In a speech live-streamed on the People’s Action Party’s (PAP) Facebook page yesterday (7 Jul), Senior Minister Tharman Shanmugaratnam proposed how Singapore can tackle inequality and ensure security through every stage of life – from early childhood to working life to the retirement years (‘Singapore GE2020: Tharman sets out plans for a more united Singapore‘).
“The aim of all our strategies, economic and social, is to have a more fair and just society, where young people have hope, regardless of what social backgrounds they come from… where everyone can advance in their careers regardless of what qualifications they start with, and where our seniors can look forward to living life fully in retirement, and living life with a sense of security,” said Tharman.
“This is about real programmes – real programmes that we keep improving, learning over time what works. Never perfect, but constant improvement.”
He said the Government is levelling the playing field with plans to double expenditure in the pre-school sector over the next few years. The Government will ensure every child, no matter how poor, has access to broadband Internet and a computer at home. This helps children to level up from less fortunate families earlier in their lives, he said.
For the working Singaporeans, the Government would ensure “a massive infusion of skills at every stage of one’s career”.
He took the opportunity to criticise opposition politicians who make “very nice-sounding promises” on what should be done to help seniors, including for CPF payouts to start earlier or for the Government to pay more of Singaporeans’ healthcare costs, such as by subsidising MediShield premiums.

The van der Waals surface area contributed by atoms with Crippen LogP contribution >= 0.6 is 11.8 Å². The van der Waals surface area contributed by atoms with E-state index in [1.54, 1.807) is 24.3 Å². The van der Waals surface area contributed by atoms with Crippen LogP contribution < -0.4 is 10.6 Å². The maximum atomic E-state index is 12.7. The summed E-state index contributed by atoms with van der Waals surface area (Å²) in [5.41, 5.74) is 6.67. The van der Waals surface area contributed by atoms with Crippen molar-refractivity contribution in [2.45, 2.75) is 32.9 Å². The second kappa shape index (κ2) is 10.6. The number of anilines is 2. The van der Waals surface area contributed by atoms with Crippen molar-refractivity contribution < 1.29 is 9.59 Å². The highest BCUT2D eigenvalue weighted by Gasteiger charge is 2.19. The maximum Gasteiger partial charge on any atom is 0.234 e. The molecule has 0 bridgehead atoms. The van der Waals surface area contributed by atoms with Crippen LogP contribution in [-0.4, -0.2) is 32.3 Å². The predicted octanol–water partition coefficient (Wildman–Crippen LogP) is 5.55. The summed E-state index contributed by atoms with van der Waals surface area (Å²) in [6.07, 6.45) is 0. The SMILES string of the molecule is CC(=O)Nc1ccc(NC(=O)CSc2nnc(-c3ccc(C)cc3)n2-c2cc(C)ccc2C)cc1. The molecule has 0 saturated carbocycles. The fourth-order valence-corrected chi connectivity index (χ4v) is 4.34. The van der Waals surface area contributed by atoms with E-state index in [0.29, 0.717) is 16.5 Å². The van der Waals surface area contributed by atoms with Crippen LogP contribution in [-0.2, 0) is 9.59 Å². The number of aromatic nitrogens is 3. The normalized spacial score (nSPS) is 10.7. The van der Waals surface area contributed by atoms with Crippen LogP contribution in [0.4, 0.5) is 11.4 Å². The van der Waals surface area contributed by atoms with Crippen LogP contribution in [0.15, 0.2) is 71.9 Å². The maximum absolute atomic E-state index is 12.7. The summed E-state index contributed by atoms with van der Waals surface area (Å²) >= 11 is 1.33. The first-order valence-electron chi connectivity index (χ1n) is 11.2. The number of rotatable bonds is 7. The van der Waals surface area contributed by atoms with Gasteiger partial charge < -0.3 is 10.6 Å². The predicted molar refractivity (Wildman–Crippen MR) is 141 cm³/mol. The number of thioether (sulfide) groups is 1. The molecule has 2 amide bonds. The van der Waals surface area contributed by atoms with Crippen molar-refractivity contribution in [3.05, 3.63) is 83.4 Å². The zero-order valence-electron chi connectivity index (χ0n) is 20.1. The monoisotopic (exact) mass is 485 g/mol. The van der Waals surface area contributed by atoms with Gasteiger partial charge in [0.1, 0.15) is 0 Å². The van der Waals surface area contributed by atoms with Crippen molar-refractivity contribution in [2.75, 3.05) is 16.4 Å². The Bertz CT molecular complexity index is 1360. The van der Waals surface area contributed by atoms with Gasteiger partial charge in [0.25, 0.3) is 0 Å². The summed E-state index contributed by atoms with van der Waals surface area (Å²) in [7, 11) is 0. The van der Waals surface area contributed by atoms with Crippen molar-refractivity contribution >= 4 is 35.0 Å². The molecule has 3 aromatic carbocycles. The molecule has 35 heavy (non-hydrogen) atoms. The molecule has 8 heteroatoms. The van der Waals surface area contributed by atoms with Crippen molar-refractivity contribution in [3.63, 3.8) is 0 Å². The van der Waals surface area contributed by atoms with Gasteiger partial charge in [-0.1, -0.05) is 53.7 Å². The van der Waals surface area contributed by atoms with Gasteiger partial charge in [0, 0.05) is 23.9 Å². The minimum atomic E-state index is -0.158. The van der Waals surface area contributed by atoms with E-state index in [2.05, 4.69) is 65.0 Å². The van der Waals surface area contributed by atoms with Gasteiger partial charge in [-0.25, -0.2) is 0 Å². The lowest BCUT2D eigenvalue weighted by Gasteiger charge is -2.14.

But many of these measures will only end up hurting the very people they are trying to help, he added, resulting in higher tax rates for middle-income households. “Some promises look appealing, but they actually lead to greater inequality over time,” he said.
He also asked Singaporeans to play their part, to find ways to help others, whether they are the elderly, the less privileged or the less educated. He urged the younger Singaporeans to be more involved in their neighbourhoods and in society, and take part in the Singapore Together movement, which was launched by the Government last year.
“We can emerge from Covid not more divided, but with a more cohesive society,” he said.
Prof Koh: We don’t want more Singaporeans to become Grab drivers and angry voters
Meanwhile at the Singapore Bicentennial Conference last October, former Singapore’s UN Permanent Representative Professor Tommy Koh cautioned the 4th generation PAP leaders that one of their priorities should be to make Singapore a more equal society.
These include looking into allegations of discriminatory hiring practices and working to make Singapore a classless society, he told the audience.
“We should not abandon the displaced workers because we don’t want more and more Singaporeans to become Grab drivers or, worse, to join the ranks of the angry voters,” he said.
“Remember this: It was the angry voters who helped to elect President (Donald) Trump in the United States. It was the angry voters in the United Kingdom who voted to leave the European Union.”
Indeed, many Singaporean Grab and taxi drivers are already feeling frustrated with the PAP government.
Former PMET turns cab driver
One good example is former PMET James Lim who regularly blogs about his cab driving experience. He became jobless in his fifties. With a family to support and unable to find a suitable job, he was forced to become a cab driver. He wrote that he blogs so as to make his dull job “a bit more interesting”.
In one of his write-ups, Mr Lim got so frustrated with the policies of the government that he advised young Singaporeans to emigrate if they could.
He said, “With unabated hordes of foreigners still coming in to depress their (Singaporeans’) wages or even displace them at the workplace, reduce them to second-class citizens and a minority in their own country, how much loyalty and love can we expect from local-bred Singaporean for this country down the road?”
“If you’re a young and educated Singaporean family with valuable skill, I would encourage you to migrate to another country,” he added.
At the end of last year, the number of foreign PMETs (Employment Pass and S Pass holders) hit almost 400K at 393,700. This was the largest increase at 3.3% since the last general election in 2015: